Though the term bioinformatics has been around for something over a decade and a quick AltaVista search turned up more than 400,000 hits for the word, it has not yet reached any dictionary that I know of. That’s because, though it is a field with a high public profile, it is also a field which is still rapidly developing, and one that is as yet ill-defined. You can tell that by the way people are still arguing about what it covers. Some, such as the National Institutes for Health in the US, take it to be a general term for any use of computers to handle biological information in a wide variety of fields, including medicine. But it has been applied much more tightly in recent years to the use of computers to organise and interpret the vast amount of data that is coming out of the Human Genome Project. Yet a third definition says it is the science of developing computer databases and algorithms for the purpose of speeding up and helping biological research (which includes the second definition, but is a good deal broader). Whatever it’s about, someone who does it is called a bioinformaticist, less commonly a bioinformatician.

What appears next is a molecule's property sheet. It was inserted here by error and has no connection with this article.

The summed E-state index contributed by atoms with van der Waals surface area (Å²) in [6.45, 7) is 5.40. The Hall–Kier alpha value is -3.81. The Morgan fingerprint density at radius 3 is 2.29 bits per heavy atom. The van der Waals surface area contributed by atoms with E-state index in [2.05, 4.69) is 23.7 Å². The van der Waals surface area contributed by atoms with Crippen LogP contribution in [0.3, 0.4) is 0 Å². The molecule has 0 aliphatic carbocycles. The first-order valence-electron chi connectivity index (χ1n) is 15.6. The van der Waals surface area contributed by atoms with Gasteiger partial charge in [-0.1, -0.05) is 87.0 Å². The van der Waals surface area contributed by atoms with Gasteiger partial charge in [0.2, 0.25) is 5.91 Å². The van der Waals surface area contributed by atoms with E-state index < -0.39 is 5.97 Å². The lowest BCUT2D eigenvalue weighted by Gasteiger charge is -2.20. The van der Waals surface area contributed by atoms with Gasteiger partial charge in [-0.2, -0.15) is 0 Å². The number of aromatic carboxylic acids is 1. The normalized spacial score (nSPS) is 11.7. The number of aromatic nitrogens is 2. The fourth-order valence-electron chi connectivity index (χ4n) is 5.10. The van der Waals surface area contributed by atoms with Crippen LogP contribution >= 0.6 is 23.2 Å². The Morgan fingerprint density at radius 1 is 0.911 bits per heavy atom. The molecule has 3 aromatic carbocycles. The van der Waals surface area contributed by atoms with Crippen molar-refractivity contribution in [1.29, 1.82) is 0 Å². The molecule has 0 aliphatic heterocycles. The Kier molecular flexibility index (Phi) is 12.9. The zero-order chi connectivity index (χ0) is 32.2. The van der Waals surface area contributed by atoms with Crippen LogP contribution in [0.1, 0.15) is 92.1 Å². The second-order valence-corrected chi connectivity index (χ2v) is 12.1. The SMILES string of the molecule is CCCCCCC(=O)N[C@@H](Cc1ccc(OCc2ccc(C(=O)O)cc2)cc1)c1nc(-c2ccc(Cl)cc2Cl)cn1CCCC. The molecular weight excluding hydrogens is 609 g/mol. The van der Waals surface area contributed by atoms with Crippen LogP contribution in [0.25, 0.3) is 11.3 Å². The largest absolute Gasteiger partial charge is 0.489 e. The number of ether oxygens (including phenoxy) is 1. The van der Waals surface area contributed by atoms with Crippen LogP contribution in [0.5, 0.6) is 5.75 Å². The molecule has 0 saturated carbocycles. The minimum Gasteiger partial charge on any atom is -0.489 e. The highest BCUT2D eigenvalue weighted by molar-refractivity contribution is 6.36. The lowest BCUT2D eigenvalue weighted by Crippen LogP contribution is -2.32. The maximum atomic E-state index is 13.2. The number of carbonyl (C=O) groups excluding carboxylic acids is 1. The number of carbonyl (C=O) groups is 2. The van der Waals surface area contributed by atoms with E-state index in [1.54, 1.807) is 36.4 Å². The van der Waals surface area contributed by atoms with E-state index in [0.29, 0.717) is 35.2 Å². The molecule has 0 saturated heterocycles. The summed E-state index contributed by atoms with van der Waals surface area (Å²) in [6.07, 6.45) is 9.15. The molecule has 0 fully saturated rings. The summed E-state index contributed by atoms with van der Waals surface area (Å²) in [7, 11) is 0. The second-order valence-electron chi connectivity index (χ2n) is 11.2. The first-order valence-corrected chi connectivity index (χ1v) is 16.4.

Although analysts estimate that bioinformatics will grow into a $2 billion industry in the next five years, most IT companies believe the payoffs will be much higher.
Business Week, Apr. 2001
Susan Baker, workforce director at the Northern Virginia Technology Council, says many companies are turning to areas such as bioinformatics, which marries technology with biology.
Washington Post, Apr. 2001
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